Lukashenka slams ‘sanctions’, threatens Russia with closing oil pipelines in Belarus

phot. Planet Pix/ZUMA Wire/Forum

Alyaksandr Lukashenka has compared Russia’s ‘certain actions’ to sanctions during Thursday’s governmental session.

According to the president, he has repeatedly come across reports and news that are indicative of Russia’s introducing more and more ‘sanctions’ on Belarus. Lukashenka might condemn the EU’s restrictions slapped on Russia, but now he seems to be outraged about the Kremlin’s using ‘the same weapon against their closest allies’.

“They closed one enterprise, then another enterprise. Then they did not like carrot, lettuce, or cucumbers, or things like that. There are suspicions that we deliver things from wrong places. And our enterprises are closed every day. They are closing the market for us,” state-run news agency BelTA quotes Lukashenka as saying.

A day earlier, Rosselkhoznadzor, Russia’s Federal Service for Veterinary and Phytosanitary Supervision, announced imposing temporary restrictions on the imports of apples and pears from Belarus.

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He stressed that the Belarusian side had also taken Russian interests into account referring to the situation that happened in 2017. According to him, although they faced the need to close an oil pipeline and an oil product pipeline running through Belarus for a couple of days to repair them, but Belarusian specialists managed to put everything to rights by working in an emergency mode, and, as a result, no closure was necessary and the Russian Federation could continue transporting oil which is their ‘major export product’.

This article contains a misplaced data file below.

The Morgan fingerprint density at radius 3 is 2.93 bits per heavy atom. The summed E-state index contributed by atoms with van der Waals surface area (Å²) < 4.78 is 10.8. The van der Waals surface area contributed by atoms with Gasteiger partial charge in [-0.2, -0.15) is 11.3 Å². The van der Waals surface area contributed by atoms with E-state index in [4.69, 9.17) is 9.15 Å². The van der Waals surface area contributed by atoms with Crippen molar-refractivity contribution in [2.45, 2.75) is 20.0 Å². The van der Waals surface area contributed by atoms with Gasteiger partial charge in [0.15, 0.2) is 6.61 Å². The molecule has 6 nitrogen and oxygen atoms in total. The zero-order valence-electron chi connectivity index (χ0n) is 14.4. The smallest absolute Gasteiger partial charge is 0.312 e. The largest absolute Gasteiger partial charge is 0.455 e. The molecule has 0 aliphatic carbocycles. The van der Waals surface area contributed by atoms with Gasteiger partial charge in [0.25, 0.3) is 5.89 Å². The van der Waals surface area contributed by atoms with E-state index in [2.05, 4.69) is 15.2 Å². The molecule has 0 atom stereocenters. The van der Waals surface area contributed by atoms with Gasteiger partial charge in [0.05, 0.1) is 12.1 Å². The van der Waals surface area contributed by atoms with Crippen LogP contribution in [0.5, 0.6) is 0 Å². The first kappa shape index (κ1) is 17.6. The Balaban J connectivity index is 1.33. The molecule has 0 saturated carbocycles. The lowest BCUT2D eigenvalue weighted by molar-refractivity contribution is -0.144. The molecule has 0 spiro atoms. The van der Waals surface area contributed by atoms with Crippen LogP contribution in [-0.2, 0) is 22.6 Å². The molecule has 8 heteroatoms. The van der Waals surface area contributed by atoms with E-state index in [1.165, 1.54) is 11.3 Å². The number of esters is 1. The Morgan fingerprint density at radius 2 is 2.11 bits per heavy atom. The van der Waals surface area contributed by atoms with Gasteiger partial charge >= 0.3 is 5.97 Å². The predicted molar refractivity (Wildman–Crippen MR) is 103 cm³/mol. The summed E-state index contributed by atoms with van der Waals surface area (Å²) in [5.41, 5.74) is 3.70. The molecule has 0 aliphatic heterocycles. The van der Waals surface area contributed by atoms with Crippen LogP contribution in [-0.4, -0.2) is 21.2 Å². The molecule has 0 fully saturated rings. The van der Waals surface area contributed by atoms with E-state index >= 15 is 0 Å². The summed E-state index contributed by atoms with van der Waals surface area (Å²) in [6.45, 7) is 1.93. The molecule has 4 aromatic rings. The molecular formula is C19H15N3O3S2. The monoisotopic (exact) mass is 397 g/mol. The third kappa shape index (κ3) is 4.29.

“If you need to repair pipelines running through Belarus, do it. It seems that the good things we are doing for Russia turn into evil for us. Some people there have gone too far trying to twist our arms,” Alyksandr Lukashenka said when addressing Deputy Prime Minister Ihar Lyashenka.

He tasked the top official with sorting out the situation and reporting to him the following week. In his opinion, Belarus should not turn the other cheek to those who has fetched a slap once.

The Kremlin has immediately provided a response. they cannot agree with president Lukashenka who called the closure of the Russian market for several goods from Belarus – ‘sanctions’, presidential spokesperson Dmitry Peskov told news agency TASS. However, he admitted to existing ‘certain topics of commercial nature’ on which the sides have not agreed yet.

At the end of 2018, the Belarusian-Russian relations significantly deteriorated. In late December. there were some meetings of Alyaksandr Lukashenka and Vladimir Putin. The Russian leader pressed for ‘further integration’ while his Belarusian counterpart insisted on reducing gas prices and getting compensation for the tax maneuver. The talks seem to have ended in deadlock.

In mid February, Lukashenka spent three days in Sochi where he repeatedly met with Vladimir Putin. They were reported to be discussing some of the most pressing issues, but no breakthrough was made.

Belarusian top official have repeatedly criticized the current state of the Eurasian integration stating that Russia keeps pursuing its own interests.

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